Hungarian-born owner at home in German eatery
Post Independent Staff
GLENWOOD SPRINGS – For a taste of Germany right here in the Roaring Fork Valley, Rosi’s Little Bavarian Restaurant is a “delizioz” choice.
The restaurant, known for years as a top choice for breakfast and baked goodies, is expanding its hours to include dinner, owner John Pataky said.
“We’re keeping up with breakfast, but we’ve added a lot of other things,” he said.
The quaint restaurant, which is filled with German paintings and knickknacks, is located at 141 West 6th St., in front of the Glenwood Motor Inn. It consists of two main dining rooms, one with a big table for larger parties and the other with several smaller tables.
“It is hidden away and there’s people who have ridden by here and didn’t notice it,” he said of the eatery.
The restaurant first opened in the 1980s, Pataky said, and he purchased it from Rosi and Jim Huff in 1999.
“I came up from Denver. I had a German delicatessen there,” he said.
And although Rosi sold the restaurant that was named after her, she still bakes all the pastries in-house.
Pataky was born in Hungary, but spent much of his youth around German-Americans in Denver, where his mother ran the kitchen for the Edelweiss Club.
“My dad was Austrian, so I had a lot of that,” he said. “Plus the German club was the biggest one down there.”
Pataky – who is also an accordion player for a wandering minstrel band that wears lederhosen and marches around Beaver Creek – played in a German folk band on the Front Range for 25 years.
“So I really know the German culture,” he said.
For breakfast, which is available seven days a week, the restaurant offers all the standard dishes, plus some specialties such as huevos rancheros; eggs Alaska, which has smoked salmon; and eggs Neptune, which has crabmeat.
Dinner is served at Rosi’s Wednesday through Saturday, but Pataky said if he’s busy enough, he might expand to six nights.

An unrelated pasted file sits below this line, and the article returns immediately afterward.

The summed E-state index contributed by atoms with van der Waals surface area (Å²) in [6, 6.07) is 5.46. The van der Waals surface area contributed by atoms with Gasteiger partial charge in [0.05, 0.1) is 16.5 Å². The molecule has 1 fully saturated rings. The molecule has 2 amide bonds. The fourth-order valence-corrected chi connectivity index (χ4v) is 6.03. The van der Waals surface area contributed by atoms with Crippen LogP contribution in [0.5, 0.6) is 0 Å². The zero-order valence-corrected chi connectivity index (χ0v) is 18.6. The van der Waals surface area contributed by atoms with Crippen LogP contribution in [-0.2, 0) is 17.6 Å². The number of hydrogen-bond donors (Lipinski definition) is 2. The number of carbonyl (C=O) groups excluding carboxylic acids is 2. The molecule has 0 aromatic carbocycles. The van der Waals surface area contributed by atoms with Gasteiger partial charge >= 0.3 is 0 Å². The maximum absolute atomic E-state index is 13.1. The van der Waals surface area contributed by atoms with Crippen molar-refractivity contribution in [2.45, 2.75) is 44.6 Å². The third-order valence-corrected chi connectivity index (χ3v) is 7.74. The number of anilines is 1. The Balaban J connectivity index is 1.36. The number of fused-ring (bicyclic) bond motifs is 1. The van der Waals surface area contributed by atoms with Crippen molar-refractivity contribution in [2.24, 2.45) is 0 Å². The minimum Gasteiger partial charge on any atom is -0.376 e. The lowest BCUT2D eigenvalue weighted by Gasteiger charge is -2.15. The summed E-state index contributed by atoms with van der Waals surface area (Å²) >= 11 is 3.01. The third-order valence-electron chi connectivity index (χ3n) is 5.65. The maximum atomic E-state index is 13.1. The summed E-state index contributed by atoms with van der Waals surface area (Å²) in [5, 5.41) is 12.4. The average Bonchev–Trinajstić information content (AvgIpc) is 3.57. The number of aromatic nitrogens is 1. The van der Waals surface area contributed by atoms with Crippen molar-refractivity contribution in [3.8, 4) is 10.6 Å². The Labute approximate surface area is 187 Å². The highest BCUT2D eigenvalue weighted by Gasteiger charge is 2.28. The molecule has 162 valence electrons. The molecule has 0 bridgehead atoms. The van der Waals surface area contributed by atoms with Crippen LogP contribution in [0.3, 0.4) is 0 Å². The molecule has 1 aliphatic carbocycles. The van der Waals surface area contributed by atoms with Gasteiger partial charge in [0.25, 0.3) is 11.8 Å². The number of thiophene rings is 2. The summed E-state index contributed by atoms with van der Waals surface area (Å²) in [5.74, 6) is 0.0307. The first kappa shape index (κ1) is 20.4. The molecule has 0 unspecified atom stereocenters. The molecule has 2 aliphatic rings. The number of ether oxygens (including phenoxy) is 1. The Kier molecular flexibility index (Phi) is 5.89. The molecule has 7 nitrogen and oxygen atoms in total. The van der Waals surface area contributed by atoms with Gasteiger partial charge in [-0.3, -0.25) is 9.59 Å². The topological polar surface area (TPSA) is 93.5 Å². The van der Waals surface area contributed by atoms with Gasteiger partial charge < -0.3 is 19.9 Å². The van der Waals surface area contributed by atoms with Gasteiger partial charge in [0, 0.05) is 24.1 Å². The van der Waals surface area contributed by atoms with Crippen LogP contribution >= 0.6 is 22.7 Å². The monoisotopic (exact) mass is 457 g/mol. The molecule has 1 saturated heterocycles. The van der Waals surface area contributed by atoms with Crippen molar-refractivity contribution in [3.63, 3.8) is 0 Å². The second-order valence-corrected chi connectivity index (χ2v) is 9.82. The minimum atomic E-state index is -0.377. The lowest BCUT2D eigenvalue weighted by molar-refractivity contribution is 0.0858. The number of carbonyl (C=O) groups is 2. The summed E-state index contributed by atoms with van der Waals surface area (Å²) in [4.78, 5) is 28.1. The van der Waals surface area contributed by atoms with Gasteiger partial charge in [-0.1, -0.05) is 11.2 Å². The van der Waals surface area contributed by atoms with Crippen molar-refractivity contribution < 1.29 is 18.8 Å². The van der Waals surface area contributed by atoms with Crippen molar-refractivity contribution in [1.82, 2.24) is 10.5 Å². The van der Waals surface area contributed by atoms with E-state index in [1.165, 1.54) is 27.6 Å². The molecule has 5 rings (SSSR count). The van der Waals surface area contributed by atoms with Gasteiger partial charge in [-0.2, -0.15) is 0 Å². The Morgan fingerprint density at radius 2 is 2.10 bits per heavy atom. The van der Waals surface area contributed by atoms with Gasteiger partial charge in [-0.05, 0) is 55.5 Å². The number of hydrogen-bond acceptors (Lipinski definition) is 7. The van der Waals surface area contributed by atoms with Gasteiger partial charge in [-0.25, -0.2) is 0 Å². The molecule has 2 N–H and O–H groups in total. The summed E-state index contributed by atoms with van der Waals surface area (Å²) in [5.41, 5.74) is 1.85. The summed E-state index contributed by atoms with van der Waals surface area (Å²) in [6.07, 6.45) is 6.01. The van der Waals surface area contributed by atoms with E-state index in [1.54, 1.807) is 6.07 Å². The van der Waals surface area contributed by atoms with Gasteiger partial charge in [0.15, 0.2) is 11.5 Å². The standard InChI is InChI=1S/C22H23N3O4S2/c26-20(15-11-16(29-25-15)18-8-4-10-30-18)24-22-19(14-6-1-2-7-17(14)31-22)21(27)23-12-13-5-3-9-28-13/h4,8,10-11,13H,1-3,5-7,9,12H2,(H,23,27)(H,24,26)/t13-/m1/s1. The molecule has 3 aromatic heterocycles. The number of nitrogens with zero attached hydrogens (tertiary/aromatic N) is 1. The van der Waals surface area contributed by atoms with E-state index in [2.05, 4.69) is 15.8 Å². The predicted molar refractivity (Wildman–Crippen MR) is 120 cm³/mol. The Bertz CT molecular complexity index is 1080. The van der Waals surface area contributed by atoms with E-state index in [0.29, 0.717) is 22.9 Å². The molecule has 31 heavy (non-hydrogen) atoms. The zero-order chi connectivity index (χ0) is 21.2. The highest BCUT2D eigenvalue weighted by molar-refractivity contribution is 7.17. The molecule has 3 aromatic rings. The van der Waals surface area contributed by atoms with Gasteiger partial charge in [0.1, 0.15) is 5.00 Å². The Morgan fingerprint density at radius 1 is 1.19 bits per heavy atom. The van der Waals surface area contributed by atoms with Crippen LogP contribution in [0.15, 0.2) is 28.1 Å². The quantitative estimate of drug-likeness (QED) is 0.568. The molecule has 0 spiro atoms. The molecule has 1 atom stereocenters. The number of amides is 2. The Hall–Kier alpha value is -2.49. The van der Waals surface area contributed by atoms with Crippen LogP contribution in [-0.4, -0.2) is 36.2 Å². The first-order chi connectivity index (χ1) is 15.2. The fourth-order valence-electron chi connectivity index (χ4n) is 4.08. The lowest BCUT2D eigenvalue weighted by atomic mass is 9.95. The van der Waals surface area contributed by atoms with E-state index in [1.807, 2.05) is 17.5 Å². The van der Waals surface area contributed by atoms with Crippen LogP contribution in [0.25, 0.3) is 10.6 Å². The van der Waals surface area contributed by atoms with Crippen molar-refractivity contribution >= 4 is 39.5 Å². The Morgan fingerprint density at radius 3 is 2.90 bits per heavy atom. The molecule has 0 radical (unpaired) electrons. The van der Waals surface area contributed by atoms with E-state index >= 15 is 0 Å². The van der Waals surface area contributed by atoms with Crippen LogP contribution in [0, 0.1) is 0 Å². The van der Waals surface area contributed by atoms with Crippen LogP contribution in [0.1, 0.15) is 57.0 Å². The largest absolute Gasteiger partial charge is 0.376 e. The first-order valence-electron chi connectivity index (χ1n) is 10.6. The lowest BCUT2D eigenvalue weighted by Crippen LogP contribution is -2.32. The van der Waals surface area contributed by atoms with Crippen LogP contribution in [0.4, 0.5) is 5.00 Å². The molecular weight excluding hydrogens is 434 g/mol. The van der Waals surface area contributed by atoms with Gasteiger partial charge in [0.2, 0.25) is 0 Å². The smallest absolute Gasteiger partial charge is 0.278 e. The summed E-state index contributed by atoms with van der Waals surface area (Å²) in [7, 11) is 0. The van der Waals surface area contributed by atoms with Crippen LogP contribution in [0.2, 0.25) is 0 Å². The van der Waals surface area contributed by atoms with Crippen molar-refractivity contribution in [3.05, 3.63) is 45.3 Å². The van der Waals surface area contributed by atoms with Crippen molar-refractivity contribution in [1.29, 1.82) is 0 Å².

Pataky and his 22-year-old daughter Jenn Connor – who works at the front of the house – run things at night. The restaurant staff includes chef Steve Suazo and sous chef Phil Riley. European fare is served up with a smile – and made from scratch.
“We’re the only ones with authentic Hungarian goulash,” Pataky said, comparing Rosi’s to other local eateries. “Also, I don’t know if anyone else does a brat and sauerkraut.”
In addition to those choices, Rosi’s has weinerschnitzel, smoked bratwurst, veal bratwurst, a frankfurter sausage and the sarburger pork roast.
“And we have the Euro platter for the hearty appetite,” he said. “You can choose three of the restaurant’s European specialties.”
The entrees range in price from $12.95 to $21.95, and the combination platters are a few dollars more.
Rosi’s also has a nice selection of authentic German Paulaner beers – hefe-weizen, double bock, lager, amber and Marzen – and offers Becks and Becks dark. For those who prefer to drink beer made closer to home, Rosi’s offers that famous American beer with the German name – Budweiser.
“We also have a full-service bar,” Pataky said. It’s not a sit-down bar, but liquor drinks are available to seated customers and a list of wines is offered, as well.
Vail legend and native of Germany’s Black Forest Helmut Fricker, who plays with Pataky in the minstrel band, said he loves Rosi’s breakfasts and he appreciates the fact that real German beer is available.
“The alcohol here makes me see double and feel single,” Fricker joked.
Pataky plans to have a celebration of the restaurant’s dinner offerings on June 14.
“We’ll have beer and brat specials, with Paulaner on tap,” he said. “It’ll be a good time.”
Contact Greg Masse: 945-8515, ext. 511
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